Have you ever used artificial intelligence (AI)? The answer is very likely “Yes.”
I know that because AI is already an active part of internet searches, streaming TV networks, social media platforms, e-commerce, traffic and weather services, and even banking operations. Each time you use one of those services, your experience is enhanced by AI.
The technology has captivated the investment community in 2023 because several start-ups have showcased the abilities of their AI projects. The surge in interest in AI began with the debut of OpenAI’s ChatGPT platform, which is a computer system that simulates human intelligence processes, enabling it to effectively answer complex questions, write computer code, and even recognize images without direct human assistance.
The corporate sector is now racing to integrate AI into as many products and services as possible, as leadership teams see opportunities to boost productivity and increase revenue.
Early adoption will separate the winners from the losers
Research firm McKinsey & Company recently released a series of projections detailing the potential impact of AI on the broader economy. According to its forecasts, by 2030, up to 70% of companies will have integrated the technology into their businesses in some capacity, creating an additional $13 trillion in global economic activity.
But early adopters of AI stand to gain the most. By integrating it today and developing it over the next five to seven years, companies stand to increase their free cash flow by 122% by 2030, McKinsey researchers predict. By contrast, those businesses that wait until later in the decade to start adopting AI might only see a 10% gain, and organizations that don’t use it at all could deal themselves a 23% decline in free cash flow instead.
If McKinsey & Company’s estimates turn out to roughly match reality, investors who identify the leaders in AI today and buy their shares for the long run can expect to book the highest returns on their investments. If you want to be among them, here are two strong candidates.
Microsoft (MSFT) has placed itself at the forefront of technology innovations since it was founded in 1975, from software to gaming to cloud computing. Therefore, investors shouldn’t be surprised it has taken an early leadership position in the AI race.
In 2023 alone, Microsoft has invested a rumored $10 billion in ChatGPT creator OpenAI, which it has integrated into its Bing search engine, the Azure cloud platform, and its Teams video collaboration software. The company also invested an undisclosed amount in Builder.ai, which helps small businesses develop software without the need to hire experienced programmers.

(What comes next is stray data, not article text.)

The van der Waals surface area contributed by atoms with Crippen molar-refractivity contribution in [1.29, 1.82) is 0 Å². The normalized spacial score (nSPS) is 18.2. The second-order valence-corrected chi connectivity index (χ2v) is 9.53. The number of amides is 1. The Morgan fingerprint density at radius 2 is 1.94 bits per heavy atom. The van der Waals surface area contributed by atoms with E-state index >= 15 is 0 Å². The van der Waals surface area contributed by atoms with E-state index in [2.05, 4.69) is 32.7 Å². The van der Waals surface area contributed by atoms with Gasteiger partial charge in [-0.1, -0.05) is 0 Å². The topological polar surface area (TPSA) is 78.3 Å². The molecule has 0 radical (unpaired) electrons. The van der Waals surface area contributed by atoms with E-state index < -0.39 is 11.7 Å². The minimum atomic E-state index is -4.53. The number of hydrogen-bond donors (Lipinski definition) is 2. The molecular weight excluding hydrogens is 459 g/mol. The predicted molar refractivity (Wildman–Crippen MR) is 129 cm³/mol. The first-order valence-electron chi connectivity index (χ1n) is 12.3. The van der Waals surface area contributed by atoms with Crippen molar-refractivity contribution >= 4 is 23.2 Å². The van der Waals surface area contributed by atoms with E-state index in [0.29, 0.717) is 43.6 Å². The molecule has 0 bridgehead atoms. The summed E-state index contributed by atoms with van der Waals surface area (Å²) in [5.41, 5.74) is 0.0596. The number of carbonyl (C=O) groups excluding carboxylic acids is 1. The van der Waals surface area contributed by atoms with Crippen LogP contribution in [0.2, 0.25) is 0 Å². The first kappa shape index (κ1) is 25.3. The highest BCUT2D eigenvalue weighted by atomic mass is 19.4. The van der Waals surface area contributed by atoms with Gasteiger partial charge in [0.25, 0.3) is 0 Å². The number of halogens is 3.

The integration of OpenAI into Azure will probably be the most valuable in the long run, especially in the context of McKinsey & Company’s projections, because it allows Microsoft to become a key distributor of advanced AI tools to its cloud customers. Approximately 2,500 businesses had already signed up to use OpenAI on Azure in the first quarter of 2023, which was a tenfold increase in just three months.
Builder.ai could also be a useful addition to Microsoft’s cloud ecosystem in the future. It could pave the way for millions of small businesses to join Azure — businesses that would otherwise pay a third party to develop software for them instead.
Wall Street firm Bernstein thinks AI could double Azure’s revenue, boosting it ahead of Amazon Web Services to become the largest cloud platform in the industry. Investors who want to expose their stock portfolios to AI technology might want to start by buying Microsoft.
2. SoundHound AI
SoundHound AI (SOUN) is no Microsoft. It’s valued at just $592 million right now, and that’s after the 108% surge in its stock price this year. Its focus area is conversational AI, but instead of using text like ChatGPT, SoundHound’s technology understands voice prompts and responds in kind.
If the McKinsey & Company estimate is correct and 70% of companies adopt AI by 2030, then SoundHound could become a very successful provider of the technology.
Automotive giants like Mercedes-Benz, Hyundai, and Honda are using SoundHound to power the AI voice assistants in their vehicles. Drivers can use their voices to request almost any information they want, from weather forecasts to sports results. Unlike the tech giants competing in this space, SoundHound offers a white-label solution that can be fully customized, which is a unique selling point.
The company also serves the entertainment industry. Netflix is on its client list, in addition to a host of restaurants and hospitality businesses.
SoundHound just released its first-quarter results, and while it only generated $6.7 million in revenue, it has a whopping $335.9 million worth of bookings in the pipeline. That figure rose 46% year over year, so expect the company’s revenue to scale quickly from here.
But there are risks. SoundHound lost $26 million in Q1, and it’s a long way from profitability. On a positive note, it just closed a $125 million funding deal, which will secure its financial position for at least the next 12 months. It can use that time to eat into its bookings backlog and really ramp up the business.
Conservative investors should stick to stocks like Microsoft, but SoundHound AI presents an enticing risk-reward proposition for those who can stomach some volatility.
— Anthony Di PizioWhere to Invest $99 [sponsor]
Motley Fool Stock Advisor's average stock pick is up over 350%*, beating the market by an incredible 4-1 margin. Here’s what you get if you join up with us today: Two new stock recommendations each month. A short list of Best Buys Now. Stocks we feel present the most timely buying opportunity, so you know what to focus on today. There's so much more, including a membership-fee-back guarantee. New members can join today for only $99/year.
Source: The Motley Fool